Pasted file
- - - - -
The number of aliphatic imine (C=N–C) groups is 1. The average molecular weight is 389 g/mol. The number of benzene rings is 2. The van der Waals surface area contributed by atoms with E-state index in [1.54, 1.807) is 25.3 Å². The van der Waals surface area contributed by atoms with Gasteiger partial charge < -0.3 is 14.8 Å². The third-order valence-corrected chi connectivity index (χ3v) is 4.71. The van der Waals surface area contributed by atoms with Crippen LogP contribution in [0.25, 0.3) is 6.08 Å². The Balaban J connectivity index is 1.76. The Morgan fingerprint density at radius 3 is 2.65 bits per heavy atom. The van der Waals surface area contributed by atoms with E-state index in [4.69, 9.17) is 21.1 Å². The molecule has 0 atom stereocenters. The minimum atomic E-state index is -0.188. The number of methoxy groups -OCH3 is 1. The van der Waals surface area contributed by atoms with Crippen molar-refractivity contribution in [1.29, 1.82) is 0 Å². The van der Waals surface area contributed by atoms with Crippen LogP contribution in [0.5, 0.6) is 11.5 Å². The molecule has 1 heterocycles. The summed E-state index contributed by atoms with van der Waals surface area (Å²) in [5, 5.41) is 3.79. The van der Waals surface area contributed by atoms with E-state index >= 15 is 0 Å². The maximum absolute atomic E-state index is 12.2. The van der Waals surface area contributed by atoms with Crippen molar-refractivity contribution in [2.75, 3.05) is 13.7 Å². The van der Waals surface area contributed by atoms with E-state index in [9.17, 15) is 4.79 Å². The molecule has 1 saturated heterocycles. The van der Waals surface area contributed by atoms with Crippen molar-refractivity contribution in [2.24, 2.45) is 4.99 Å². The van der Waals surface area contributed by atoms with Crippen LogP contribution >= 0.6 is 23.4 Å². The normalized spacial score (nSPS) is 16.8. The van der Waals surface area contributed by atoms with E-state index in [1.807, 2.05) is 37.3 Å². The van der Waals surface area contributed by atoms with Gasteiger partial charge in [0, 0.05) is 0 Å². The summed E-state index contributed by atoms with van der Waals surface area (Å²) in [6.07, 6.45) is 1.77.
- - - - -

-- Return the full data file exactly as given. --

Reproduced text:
The number of aliphatic imine (C=N–C) groups is 1. The average molecular weight is 389 g/mol. The number of benzene rings is 2. The van der Waals surface area contributed by atoms with E-state index in [1.54, 1.807) is 25.3 Å². The van der Waals surface area contributed by atoms with Gasteiger partial charge < -0.3 is 14.8 Å². The third-order valence-corrected chi connectivity index (χ3v) is 4.71. The van der Waals surface area contributed by atoms with Crippen LogP contribution in [0.25, 0.3) is 6.08 Å². The Balaban J connectivity index is 1.76. The Morgan fingerprint density at radius 3 is 2.65 bits per heavy atom. The van der Waals surface area contributed by atoms with E-state index in [4.69, 9.17) is 21.1 Å². The molecule has 0 atom stereocenters. The minimum atomic E-state index is -0.188. The number of methoxy groups -OCH3 is 1. The van der Waals surface area contributed by atoms with Crippen molar-refractivity contribution in [1.29, 1.82) is 0 Å². The van der Waals surface area contributed by atoms with Crippen LogP contribution in [0.5, 0.6) is 11.5 Å². The molecule has 1 heterocycles. The summed E-state index contributed by atoms with van der Waals surface area (Å²) in [5, 5.41) is 3.79. The van der Waals surface area contributed by atoms with E-state index >= 15 is 0 Å². The maximum absolute atomic E-state index is 12.2. The van der Waals surface area contributed by atoms with Crippen molar-refractivity contribution in [2.75, 3.05) is 13.7 Å². The van der Waals surface area contributed by atoms with E-state index in [9.17, 15) is 4.79 Å². The molecule has 1 saturated heterocycles. The van der Waals surface area contributed by atoms with Crippen molar-refractivity contribution in [2.24, 2.45) is 4.99 Å². The van der Waals surface area contributed by atoms with Crippen LogP contribution >= 0.6 is 23.4 Å². The normalized spacial score (nSPS) is 16.8. The van der Waals surface area contributed by atoms with E-state index in [1.807, 2.05) is 37.3 Å². The van der Waals surface area contributed by atoms with Gasteiger partial charge in [0, 0.05) is 0 Å². The summed E-state index contributed by atoms with van der Waals surface area (Å²) in [6.07, 6.45) is 1.77.